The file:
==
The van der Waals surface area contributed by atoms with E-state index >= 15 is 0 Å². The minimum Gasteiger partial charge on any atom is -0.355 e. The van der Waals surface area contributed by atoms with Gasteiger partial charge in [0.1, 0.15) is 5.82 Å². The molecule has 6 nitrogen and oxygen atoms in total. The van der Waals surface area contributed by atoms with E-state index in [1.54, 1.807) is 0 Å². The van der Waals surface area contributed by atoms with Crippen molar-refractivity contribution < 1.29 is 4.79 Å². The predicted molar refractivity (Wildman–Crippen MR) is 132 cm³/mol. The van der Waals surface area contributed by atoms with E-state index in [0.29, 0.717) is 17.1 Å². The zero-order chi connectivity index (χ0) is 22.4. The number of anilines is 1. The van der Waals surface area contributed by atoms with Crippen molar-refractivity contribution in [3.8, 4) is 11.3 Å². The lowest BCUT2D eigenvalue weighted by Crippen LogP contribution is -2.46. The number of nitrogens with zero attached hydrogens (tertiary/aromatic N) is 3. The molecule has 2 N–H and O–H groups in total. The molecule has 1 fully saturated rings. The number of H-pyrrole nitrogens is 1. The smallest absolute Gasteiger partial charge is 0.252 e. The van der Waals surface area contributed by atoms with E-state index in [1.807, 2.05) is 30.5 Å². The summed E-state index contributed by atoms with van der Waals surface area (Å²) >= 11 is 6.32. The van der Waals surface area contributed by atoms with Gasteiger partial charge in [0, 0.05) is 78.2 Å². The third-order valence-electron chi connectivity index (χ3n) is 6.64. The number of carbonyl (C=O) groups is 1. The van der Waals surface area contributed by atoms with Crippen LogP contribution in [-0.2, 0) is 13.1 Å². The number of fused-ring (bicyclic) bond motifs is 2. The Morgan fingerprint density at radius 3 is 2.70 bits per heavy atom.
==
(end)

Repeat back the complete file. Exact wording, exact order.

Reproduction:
The van der Waals surface area contributed by atoms with E-state index >= 15 is 0 Å². The minimum Gasteiger partial charge on any atom is -0.355 e. The van der Waals surface area contributed by atoms with Gasteiger partial charge in [0.1, 0.15) is 5.82 Å². The molecule has 6 nitrogen and oxygen atoms in total. The van der Waals surface area contributed by atoms with E-state index in [1.54, 1.807) is 0 Å². The van der Waals surface area contributed by atoms with Crippen molar-refractivity contribution < 1.29 is 4.79 Å². The predicted molar refractivity (Wildman–Crippen MR) is 132 cm³/mol. The van der Waals surface area contributed by atoms with E-state index in [0.29, 0.717) is 17.1 Å². The zero-order chi connectivity index (χ0) is 22.4. The number of anilines is 1. The van der Waals surface area contributed by atoms with Crippen molar-refractivity contribution in [3.8, 4) is 11.3 Å². The lowest BCUT2D eigenvalue weighted by Crippen LogP contribution is -2.46. The number of nitrogens with zero attached hydrogens (tertiary/aromatic N) is 3. The molecule has 2 N–H and O–H groups in total. The molecule has 1 fully saturated rings. The number of H-pyrrole nitrogens is 1. The smallest absolute Gasteiger partial charge is 0.252 e. The van der Waals surface area contributed by atoms with E-state index in [1.807, 2.05) is 30.5 Å². The summed E-state index contributed by atoms with van der Waals surface area (Å²) >= 11 is 6.32. The van der Waals surface area contributed by atoms with Gasteiger partial charge in [0, 0.05) is 78.2 Å². The third-order valence-electron chi connectivity index (χ3n) is 6.64. The number of carbonyl (C=O) groups is 1. The van der Waals surface area contributed by atoms with Crippen LogP contribution in [-0.2, 0) is 13.1 Å². The number of fused-ring (bicyclic) bond motifs is 2. The Morgan fingerprint density at radius 3 is 2.70 bits per heavy atom.